How can you possibly say that it is a red herring to point out that both Martin Luther and John Calvin opposed Copernicus and his heliocentric model, because (in their minds) the Bible sates otherwise? How is this a red herring?!

            I assure you that this is no red herring; this is direct historical evidence of how the first Protestant ‘Reformers’ themselves understood the doctrine “sola scriptura” that they invented, and how they used “sola scriptura.” And the way the Protestant ‘Reformers’ used “sola scriptura” indeed was that the Bible is inerrant in matters of science- something the Fathers never taught, absent in the Ecumenical Councils and the regula fidea those Councils form, and was explicitly rejected by St Augustine. For the Protestant ‘Reformers’ themselves, a “literal” reading of the Bible is to be believed over and against Science, even in the face of mountains of evidence pointing to the contrary. The way the Protestant ‘Reformers’ themselves viewed “sola scriptura” comes much closer to Hen Ham’s “solo scriptura” than it does Mathison’s more refined “sola scriptura.”

            I’m sorry to tell you, but weighing the historical evidence, the truth is that the way Ken Ham uses “sola scriptura” is the way that John Calvin and Martin Luther used “sola scriptura.” I have no doubt that both Martin Luther and John Calvin would be YEC advocates today, and that St Augustine would be tearing both Luther and Calvin up one side and right down the other, after he got done having Ken Ham for breakfast.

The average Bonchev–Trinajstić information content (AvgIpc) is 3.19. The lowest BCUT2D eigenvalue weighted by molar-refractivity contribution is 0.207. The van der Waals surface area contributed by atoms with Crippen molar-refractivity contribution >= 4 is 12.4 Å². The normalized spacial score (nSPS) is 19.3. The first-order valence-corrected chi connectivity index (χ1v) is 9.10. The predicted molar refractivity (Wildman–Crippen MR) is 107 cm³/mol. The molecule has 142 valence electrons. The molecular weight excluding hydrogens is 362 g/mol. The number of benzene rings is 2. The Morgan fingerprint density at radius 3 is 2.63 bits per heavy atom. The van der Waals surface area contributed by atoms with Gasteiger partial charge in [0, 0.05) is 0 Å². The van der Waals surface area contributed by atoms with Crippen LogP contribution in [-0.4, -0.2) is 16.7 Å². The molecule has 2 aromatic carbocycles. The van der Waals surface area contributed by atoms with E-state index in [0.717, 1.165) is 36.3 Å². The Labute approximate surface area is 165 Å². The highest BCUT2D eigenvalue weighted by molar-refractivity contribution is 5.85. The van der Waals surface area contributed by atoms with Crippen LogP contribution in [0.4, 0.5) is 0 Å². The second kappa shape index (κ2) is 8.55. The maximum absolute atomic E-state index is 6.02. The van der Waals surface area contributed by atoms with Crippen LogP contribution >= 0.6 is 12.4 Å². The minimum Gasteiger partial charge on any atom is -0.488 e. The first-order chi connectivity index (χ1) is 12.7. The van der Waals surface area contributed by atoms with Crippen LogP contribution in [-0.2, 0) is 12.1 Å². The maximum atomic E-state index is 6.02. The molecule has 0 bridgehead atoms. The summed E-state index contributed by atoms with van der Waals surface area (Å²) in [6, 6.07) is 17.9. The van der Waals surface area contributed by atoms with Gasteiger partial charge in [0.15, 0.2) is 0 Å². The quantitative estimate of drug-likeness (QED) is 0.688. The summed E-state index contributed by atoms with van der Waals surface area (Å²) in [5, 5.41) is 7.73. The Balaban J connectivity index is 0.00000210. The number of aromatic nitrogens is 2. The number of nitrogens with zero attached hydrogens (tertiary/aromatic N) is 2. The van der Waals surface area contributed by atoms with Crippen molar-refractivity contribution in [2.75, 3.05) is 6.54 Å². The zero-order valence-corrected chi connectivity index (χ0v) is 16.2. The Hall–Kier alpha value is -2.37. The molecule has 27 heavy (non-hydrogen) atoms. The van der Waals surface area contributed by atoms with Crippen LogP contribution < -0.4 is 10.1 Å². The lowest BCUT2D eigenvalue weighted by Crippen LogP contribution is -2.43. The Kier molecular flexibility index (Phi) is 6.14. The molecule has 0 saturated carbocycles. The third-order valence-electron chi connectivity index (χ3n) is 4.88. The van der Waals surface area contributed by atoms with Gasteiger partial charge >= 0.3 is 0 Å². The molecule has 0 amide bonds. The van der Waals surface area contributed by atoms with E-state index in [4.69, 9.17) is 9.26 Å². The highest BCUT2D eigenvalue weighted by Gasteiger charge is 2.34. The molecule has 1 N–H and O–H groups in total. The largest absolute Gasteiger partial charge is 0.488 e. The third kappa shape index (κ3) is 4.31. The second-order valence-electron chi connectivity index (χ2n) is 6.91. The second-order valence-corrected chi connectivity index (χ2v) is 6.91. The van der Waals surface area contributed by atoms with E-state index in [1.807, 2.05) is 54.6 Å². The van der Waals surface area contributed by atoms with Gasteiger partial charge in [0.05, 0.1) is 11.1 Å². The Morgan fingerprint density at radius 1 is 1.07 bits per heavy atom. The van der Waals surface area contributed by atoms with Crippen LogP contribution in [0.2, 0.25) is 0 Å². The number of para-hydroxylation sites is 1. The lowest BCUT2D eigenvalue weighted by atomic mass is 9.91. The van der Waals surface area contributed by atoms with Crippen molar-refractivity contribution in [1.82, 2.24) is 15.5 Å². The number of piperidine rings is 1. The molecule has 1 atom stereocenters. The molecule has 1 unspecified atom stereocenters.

So, let me ask the “loaded question” again: When do we finally get to admit that however well intentioned and however understandable his intentions in the face of grievous Papal corruption was in the 16th century Martin Luther was when he developed “sola scriptura,” that at the end of the day he was just wrong?

          • Christian Schmemann

            Evolving Creation, you can read another view of “sola scriptura” versus “solo scriptura” here:
            http://blogs.ancientfaith.com/orthodoxyandheterodoxy/2014/10/04/protestants-churchless-tradition-sola-vs-solo-scriptura/

          • I read through Mathison’s article, and nowhere does he take up the question of how the New Testament came into existence.

            How did you manage to read his article without realizing that his argument had nothing to do with the nature and history of the canon of scripture? He was arguing against the revisionist distortion of sola scriptura as seen in modern evangelical churches and exemplified by your fundamentalist preacher, Ken Ham, and others of such ilk—an argument which necessarily presupposes several things, including the canon of scripture.

            I have no doubt that both Martin Luther and John Calvin would be YEC advocates today …

            The fundamentalist Protestant Benjamin Warfield would disagree with you (Warfield 1931/1981, 5:303–305).

            So unless you can find some way to reconnect our conversation to Ken Ham and Deborah Haarsma, I will let you have the last word.

            ———-
            Warfield, Benjamin B. (1981). The Works of Benjamin B. Warfield, 10 vols. Grand Rapids, MI: Baker. (Original work published 1931) “It should scarcely be passed without remark that Calvin’s doctrine of creation is, if we have understood it aright, for all except the souls of men, an evolutionary one. … Calvin doubtless had no theory whatever of evolution; but he teaches a doctrine of evolution.”